Fortuna – The Roman Goddess of Fortune and Personification of Luck /2
Presented by Twinty Karat
Fortuna did not disappear from the popular imagination with the ascendancy of Christianity. Lady Fortune was the Middle Ages idea of the original goddess of fortune, Fortuna. The omnipresent image of the Wheel of Fortune found throughout the Middle Ages and beyond was a direct legacy of the second book of Boethius’s Consolation. The Wheel appears in many renditions from tiny miniatures in manuscripts to huge stained glass windows in cathedrals.
The Wheel of Fortune, or Rota Fortunae, was a concept in medieval and ancient philosophy referring to the capricious nature of Fate. The wheel belongs to the goddess Fortuna, who spins it at random, changing the positions of those on the wheel – some suffer great misfortune, others gain windfalls.
Lady Fortune is usually represented as larger than life to underscore her importance. Medieval representations of Fortune emphasize her duality and instability, such as two faces side by side like Janus; one face smiling the other frowning; half the face white the other black; she may be blindfolded but without scales, blind to justice.
She was associated with the cornucopia, ship’s rudder, the ball and the wheel. The cornucopia is where plenty flows from, the Helmsman’s rudder steers fate, the globe symbolizes chance (who gets good or bad luck), and the wheel symbolizes that luck, good or bad, never lasts.
Fortune would have many influences in cultural works throughout the Middle Ages. The Christianized Lady Fortune appeared different ways, among them in chapter 25 of Machiavelli’s The Prince, in which he says Fortune only rules one half of men’s fate, the other half being of their own will. Machiavelli reminds the reader that Fortune is a woman, that she favors a strong or even violent hand, and that she favors the more aggressive and bold young man than a timid elder.
Even Shakespeare was no stranger to Lady Fortune:
When in disgrace with Fortune and men’s eyes
I all alone beweep my outcast state … — Sonnet 29
Under the title Dame Fortune, Fortuna never lost Her power as an allegorical figure; She makes an appearance on card 10 of the Tarot Major Arcana, the Wheel of Fortune, and She is still to some extent honored today, for She features in gamblers’ prayers to “Lady Luck“.
Continued … Click here for part 3
More on Fortune / Chance
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Click for Good Luck Rituals
The ancient Romans and Greeks believed in a wide range of gods and goddesses.
Many of these may originally have had a connection with forces of nature, natural phenomena and may have had characteristics similar to the characteristics they displayed in human life.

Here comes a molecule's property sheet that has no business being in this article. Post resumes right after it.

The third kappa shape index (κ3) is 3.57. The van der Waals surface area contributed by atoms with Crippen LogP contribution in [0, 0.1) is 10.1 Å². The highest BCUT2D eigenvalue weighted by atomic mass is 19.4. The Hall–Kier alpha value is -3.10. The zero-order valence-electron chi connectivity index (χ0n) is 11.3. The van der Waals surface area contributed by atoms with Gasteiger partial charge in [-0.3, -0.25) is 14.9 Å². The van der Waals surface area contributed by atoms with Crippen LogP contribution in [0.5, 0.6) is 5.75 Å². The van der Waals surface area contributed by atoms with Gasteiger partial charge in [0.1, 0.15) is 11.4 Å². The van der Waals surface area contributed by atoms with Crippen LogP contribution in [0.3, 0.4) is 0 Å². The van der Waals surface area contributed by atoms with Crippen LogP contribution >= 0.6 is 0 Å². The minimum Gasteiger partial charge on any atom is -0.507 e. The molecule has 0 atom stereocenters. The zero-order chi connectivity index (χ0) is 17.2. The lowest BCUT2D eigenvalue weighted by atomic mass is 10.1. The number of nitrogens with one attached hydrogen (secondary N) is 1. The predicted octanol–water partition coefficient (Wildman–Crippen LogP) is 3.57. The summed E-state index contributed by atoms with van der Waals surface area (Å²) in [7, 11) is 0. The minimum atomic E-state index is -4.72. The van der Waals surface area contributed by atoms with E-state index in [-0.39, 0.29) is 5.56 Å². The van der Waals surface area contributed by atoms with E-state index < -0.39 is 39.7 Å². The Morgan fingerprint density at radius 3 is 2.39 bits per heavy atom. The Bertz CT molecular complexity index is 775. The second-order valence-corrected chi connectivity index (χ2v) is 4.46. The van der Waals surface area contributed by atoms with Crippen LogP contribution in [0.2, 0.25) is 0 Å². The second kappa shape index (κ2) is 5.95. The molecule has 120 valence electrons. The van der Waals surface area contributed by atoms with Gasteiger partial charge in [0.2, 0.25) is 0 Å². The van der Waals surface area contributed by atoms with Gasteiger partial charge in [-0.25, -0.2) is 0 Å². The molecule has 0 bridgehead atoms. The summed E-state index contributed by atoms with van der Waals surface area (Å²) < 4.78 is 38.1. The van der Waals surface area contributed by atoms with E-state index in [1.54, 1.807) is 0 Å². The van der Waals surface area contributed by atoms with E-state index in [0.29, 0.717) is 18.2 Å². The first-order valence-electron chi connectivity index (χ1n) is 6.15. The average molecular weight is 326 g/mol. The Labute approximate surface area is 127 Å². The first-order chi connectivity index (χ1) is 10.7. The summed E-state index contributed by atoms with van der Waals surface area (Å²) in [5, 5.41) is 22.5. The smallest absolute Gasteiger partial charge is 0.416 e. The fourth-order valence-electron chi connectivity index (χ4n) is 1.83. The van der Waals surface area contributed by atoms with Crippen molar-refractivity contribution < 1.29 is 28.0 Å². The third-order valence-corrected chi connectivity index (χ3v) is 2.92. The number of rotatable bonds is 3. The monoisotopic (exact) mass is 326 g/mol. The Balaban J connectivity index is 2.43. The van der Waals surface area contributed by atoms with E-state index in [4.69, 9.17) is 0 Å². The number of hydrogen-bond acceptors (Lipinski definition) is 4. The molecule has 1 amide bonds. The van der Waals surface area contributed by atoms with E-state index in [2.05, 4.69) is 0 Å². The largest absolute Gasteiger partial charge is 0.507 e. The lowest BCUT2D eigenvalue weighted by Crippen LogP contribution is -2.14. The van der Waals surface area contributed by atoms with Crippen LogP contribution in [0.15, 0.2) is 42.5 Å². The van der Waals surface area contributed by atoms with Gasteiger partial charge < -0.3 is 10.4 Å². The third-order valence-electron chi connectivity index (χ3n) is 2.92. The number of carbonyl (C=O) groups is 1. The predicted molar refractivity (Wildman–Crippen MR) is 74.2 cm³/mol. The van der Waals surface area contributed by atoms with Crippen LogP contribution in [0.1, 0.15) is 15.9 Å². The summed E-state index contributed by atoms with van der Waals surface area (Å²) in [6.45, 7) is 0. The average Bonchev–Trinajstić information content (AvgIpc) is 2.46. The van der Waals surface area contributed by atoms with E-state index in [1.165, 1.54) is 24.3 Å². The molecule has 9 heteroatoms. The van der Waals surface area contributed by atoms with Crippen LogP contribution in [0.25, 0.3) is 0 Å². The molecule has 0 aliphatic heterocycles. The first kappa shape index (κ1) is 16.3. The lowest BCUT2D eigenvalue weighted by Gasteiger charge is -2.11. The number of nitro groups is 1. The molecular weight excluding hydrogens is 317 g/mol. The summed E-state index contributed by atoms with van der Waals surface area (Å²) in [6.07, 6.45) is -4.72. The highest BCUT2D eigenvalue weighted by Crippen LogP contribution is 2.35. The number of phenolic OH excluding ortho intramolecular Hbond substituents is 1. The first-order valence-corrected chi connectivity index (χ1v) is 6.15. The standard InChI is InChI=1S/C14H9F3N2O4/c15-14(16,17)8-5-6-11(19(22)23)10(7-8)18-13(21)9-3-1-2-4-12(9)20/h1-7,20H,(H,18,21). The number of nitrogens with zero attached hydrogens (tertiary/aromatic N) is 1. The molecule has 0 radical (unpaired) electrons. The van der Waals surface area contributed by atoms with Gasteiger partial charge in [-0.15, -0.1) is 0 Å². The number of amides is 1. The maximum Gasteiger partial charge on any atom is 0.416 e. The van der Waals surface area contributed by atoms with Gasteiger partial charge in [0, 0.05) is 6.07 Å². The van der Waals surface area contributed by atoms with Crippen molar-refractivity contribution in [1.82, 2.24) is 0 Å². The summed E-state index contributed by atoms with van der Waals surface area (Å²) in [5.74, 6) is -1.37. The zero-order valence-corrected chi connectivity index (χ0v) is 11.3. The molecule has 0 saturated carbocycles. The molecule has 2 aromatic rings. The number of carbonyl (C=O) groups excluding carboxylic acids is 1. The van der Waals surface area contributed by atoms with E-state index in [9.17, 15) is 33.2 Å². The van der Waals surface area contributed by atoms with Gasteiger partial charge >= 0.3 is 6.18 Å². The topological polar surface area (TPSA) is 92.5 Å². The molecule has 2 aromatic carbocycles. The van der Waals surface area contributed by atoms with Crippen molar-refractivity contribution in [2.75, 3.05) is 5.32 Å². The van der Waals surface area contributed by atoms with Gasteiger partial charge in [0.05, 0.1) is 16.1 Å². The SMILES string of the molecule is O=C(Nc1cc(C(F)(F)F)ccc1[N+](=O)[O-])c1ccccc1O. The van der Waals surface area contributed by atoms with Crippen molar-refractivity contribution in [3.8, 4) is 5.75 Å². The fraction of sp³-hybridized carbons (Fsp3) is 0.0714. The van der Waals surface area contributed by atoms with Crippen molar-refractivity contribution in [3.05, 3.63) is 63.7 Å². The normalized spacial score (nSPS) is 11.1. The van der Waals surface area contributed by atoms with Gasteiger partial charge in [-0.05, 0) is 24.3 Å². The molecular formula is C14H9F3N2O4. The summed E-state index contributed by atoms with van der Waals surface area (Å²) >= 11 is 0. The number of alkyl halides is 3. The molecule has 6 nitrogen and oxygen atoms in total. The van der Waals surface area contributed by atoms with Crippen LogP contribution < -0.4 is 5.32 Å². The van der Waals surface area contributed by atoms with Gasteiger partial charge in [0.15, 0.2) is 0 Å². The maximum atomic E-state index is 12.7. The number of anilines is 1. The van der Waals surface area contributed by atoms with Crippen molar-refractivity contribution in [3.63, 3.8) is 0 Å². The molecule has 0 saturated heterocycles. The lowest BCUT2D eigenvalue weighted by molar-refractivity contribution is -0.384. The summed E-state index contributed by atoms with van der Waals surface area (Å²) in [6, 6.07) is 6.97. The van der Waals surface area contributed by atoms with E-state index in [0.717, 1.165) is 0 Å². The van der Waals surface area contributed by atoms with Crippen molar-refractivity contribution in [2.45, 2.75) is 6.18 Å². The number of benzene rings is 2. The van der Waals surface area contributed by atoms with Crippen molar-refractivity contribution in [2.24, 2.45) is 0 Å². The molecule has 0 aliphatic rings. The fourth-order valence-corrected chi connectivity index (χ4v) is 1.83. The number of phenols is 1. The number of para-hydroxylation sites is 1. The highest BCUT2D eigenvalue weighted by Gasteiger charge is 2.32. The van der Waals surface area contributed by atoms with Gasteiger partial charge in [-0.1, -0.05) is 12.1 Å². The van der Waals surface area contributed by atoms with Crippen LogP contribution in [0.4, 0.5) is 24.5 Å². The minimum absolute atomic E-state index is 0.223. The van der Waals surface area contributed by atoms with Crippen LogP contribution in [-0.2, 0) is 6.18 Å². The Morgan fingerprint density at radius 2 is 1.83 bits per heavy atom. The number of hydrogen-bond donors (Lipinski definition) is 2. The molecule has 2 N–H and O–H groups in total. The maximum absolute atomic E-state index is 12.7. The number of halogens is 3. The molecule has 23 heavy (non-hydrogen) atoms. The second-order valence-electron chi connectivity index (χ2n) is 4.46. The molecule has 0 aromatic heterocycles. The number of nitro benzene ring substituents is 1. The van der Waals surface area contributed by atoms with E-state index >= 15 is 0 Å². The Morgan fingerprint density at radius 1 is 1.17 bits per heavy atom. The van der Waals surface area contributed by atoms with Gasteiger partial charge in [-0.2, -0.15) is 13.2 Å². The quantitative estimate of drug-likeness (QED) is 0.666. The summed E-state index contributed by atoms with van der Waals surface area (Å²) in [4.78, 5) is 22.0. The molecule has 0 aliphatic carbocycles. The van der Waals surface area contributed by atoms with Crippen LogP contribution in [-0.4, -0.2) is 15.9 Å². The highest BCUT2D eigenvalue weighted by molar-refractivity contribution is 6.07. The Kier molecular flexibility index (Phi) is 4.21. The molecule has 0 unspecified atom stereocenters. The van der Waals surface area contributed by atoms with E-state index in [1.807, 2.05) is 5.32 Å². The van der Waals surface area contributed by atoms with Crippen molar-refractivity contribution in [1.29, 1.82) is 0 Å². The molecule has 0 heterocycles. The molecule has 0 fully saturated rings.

If you want luck in order to get the one you are after, it is now possible to add the classic touch to your place with beautiful Ithaca’s hand-crafted wall art sculptures, representing the goddess of chance, success and fortune.
Fortune in Roman mythology, the personification of chance or luck is the equivalent of the Greek goddess Tyche.
Daughter of Oceanus, she differed from her sisters’ Fates who were goddesses engaged in spinning the thread of human life, in that she worked without rule, giving or taking away at her own pleasure and dispensing joy or sorrow indifferently.
She might bring good or bad luck and she was often represented as veiled and blind, as in modern depictions of Justice, and came to represent life’s capriciousness.
Greek artists generally depicted the goddess Fortune with a globe or a rudder, as emblems of her guiding power, or wheel or wings as a symbol of her mutability.
Famously renowned for favouring the brave and the fools, the Roman and Greek goddess of chance and luck always favoured those willing to take a chance and those who used the opportunities that were presented to their full advantage.
The goddess Fortune rewarded those who embraced life and who did their best to flow and learn from the ebbs and currents that are a part of it.
The Romans proudly declared that when she entered their city she threw away her globe and took off her wings and shoes to indicate that she meant to dwell with them forever. Later, she is represented with a bandage over her eyes and a sceptre in her hand, sitting or standing on a wheel or globe.
Now you can take your Fortuna home or you can present it as a good luck charm to your friends.
Available in four different versions http://www.ithaca-art.com/bas-relief-of-fortuna-the-goddess-of-chance/, on a fragment bas-relief, plaque or oil lamp the goddess of Fortuna is a great gift for bringing both you and your loved ones good fortune and is well received by all Roman and Greek art lovers. Ithaca Art’s wall sculptures are perfect to add to the style of your interiors and exteriors, whilst learning more about the gods that used to rule the ancient world. You can now do this without having to visit a museum at http://www.ithaca-art.com/greek.roman.art/
ABOUT ITHACA ART: Ithaca Art http://www.ithaca-art.com is one the leading sources of museum-quality Greek and Roman reproductions. With a new UK website launched last month, Ithaca Arts’ artists are trained in art history and classic craftsmanship.
Each piece of art is handmade using the same ancient techniques and materials as the originals.
Museum gift shops throughout Europe fill their shelves with the quality works of Ithaca.
You will also find the Ithaca brand in stores in Venice, Paris, Rome, London and now online at http://www.ithaca-art.com